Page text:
Central bank projects sharp slowdown for Slovenia's economy
Ljubljana, 16 December - Slovenia's central bank has substantially downgraded its GDP growth forecast. The country's economy is projected to expand by 5% this year, down from its earlier estimate of 5.8%, and by just 0.8% in 2023, compared to the 2.4% that it forecast in June.
"The prospects of weaker growth compared to previous forecasts are largely the consequence of high uncertainty, persistent inflationary pressures, and weaker economic activity in the international environment," vice-governor Tina Žumer said on Friday.
Foreign demand has remained robust so far this year but it projected to "slow substantially" next year given the latest GDP trends in Slovenia's largest trading partners.
These trends are accompanied by interest rate hikes by central banks and consequently less favourable borrowing conditions.
An additional factor in 2023 will be weaker domestic demand and a decline in capital spending. However, this will also reduce imports and help reverse the trade balance so that exports are expected to make a net contribution to growth for the first time in two years.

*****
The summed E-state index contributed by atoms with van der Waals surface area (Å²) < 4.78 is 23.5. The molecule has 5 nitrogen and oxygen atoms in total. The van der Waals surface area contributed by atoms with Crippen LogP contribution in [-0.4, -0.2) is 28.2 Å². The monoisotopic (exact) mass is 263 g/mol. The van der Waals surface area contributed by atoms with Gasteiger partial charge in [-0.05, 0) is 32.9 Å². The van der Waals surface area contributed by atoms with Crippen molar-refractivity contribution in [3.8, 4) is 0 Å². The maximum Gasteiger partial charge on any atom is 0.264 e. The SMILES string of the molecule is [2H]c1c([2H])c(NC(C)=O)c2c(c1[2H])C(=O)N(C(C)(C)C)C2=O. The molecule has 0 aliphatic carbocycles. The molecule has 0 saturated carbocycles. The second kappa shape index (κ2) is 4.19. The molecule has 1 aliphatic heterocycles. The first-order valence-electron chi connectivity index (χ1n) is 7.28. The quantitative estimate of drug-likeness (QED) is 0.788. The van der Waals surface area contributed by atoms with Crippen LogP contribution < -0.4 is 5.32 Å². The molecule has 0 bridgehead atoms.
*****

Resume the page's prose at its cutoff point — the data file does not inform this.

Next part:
Inflation is projected to reach 9.3%, having returned above the 10% mark in November, before slowing to a still high 6.8% next year. In 2024 consumer prices are projected to rise by 4.2%.
Inflation is estimated to have peaked in July. But core inflation, which excludes energy and food prices, continues to rise and "we estimate it will peak in March next year," said Arjana Brezigar Masten, the head of the central bank's analytical centre.
Inflation is broad-based. It is driven by high energy and food prices, though energy inflation is being mitigated by government measures.
In the absence of price measures, inflation would be 0.7 percentage points higher this year and two percentage points higher in 2023.
Slovenia has had robust job growth that is expected to top out at 2.4% this year. Next year it is projected to slow down substantially, to a still positive 0.4%.
In 2024 and 2025, however, job growth is projected to be higher, at just under a percent, despite slower economic activity. Growth would be even brisker if Slovenia's job market were not so tight, the central bank said.